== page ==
And while we are at it, a gesture that frequently, but not always, accompanies a shoulder shrug is «делать большие глаза» [lit. make big eyes]. This is generally a gesture of surprise, as in

«Не делай большие глаза – ты прекрасно знаешь, о чём идёт речь!» [Don’t you be making big eyes; you know perfectly well what this conversation is about!]

A not so nice way of saying «делать большие глаза» is «вылупить глаза» or «выпучить глаза», both meaning “go bug-eyed”.

How about the good old “crazy” sign? Start by extending the index finger and touching it to somewhere between your temple and the corner of your eye (the exact placement is not important). Now, quickly rotate the hand, alternating between clockwise and counter-clockwise, so that the finger moves slightly. You can accompany the gesture by saying that the person is «того» [it’s pronounced “tovo” and means off one’s rocker] as in

«У нас соседка снизу, совсем того, ходим на цыпочках, а она всё кричит, что как слоны топочем» [Our neighbor below is totally off her rocker; we’re tip-toeing around, yet she screams that we’re stomping like elephants]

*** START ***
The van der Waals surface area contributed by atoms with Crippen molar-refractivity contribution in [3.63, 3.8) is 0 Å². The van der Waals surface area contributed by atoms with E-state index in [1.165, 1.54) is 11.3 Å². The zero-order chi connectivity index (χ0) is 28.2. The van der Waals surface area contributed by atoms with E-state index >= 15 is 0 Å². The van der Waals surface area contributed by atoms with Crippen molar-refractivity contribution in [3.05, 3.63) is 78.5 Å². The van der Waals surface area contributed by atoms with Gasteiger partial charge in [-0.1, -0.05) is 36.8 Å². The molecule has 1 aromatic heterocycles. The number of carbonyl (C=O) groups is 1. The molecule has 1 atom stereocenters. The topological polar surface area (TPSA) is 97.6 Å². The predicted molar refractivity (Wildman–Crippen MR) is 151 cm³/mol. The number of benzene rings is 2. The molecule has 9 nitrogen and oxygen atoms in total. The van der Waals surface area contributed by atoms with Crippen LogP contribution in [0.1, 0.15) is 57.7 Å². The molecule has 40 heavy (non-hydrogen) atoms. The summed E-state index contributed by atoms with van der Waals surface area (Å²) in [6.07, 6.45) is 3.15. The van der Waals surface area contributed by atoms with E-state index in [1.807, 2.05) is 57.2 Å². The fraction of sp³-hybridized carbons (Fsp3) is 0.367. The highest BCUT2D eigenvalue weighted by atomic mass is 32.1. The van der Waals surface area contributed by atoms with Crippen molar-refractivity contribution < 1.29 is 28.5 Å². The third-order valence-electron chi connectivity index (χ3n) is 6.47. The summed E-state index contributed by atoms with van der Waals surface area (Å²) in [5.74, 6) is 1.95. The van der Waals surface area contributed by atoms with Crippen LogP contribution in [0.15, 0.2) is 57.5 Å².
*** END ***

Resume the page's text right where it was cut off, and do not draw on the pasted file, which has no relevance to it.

Now, on to the really fun one – «фига». Some claim that it’s the Russian equivalent of the American “middle finger” gesture. I disagree. First of all, the real equivalent is a different gesture that will require two hands to execute (hmm, not so convenient «за рулём» [while driving], come to think of it). Besides, «фига» is a much milder gesture that is widely used by children and women.

So, the gesture itself consists of making a fist and then sticking your thumb between your index and middle fingers. The result goes by several names – «фига», «кукиш», «шиш» – all meaning essentially “here’s a big nothing for you”:

«Смотрит в книгу, видит фигу» means “to stare at the book without comprehending anything”.

«Фиг тебе» or «Фиг тебе с маслом» means “Here’s a nothing for you” or “Here’s a buttered nothing for you”.

«Осторожней с Васей. Про него не зря говорят, что он держит фигу в кармане» [Be careful with Vasya. People say for a reason that he’ll flip you a bird behind your back].

Speaking of the middle finger gesture. There’s definitely a cultural disconnect here between Russians and, say, Americans. Russian children are raised with the notion that pointing at something using «указательный палец» [index finger] is very bad. It’s «некультурно» [ill-mannered]. As a result, Russians avoid pointing at objects and people. But when such pointing is unavoidable, they might use the entire hand (like all those statues of Lenin pointing towards «светлое будущее» [Bright Future]) or do what my father does even after years of living in the US – use their middle fingers.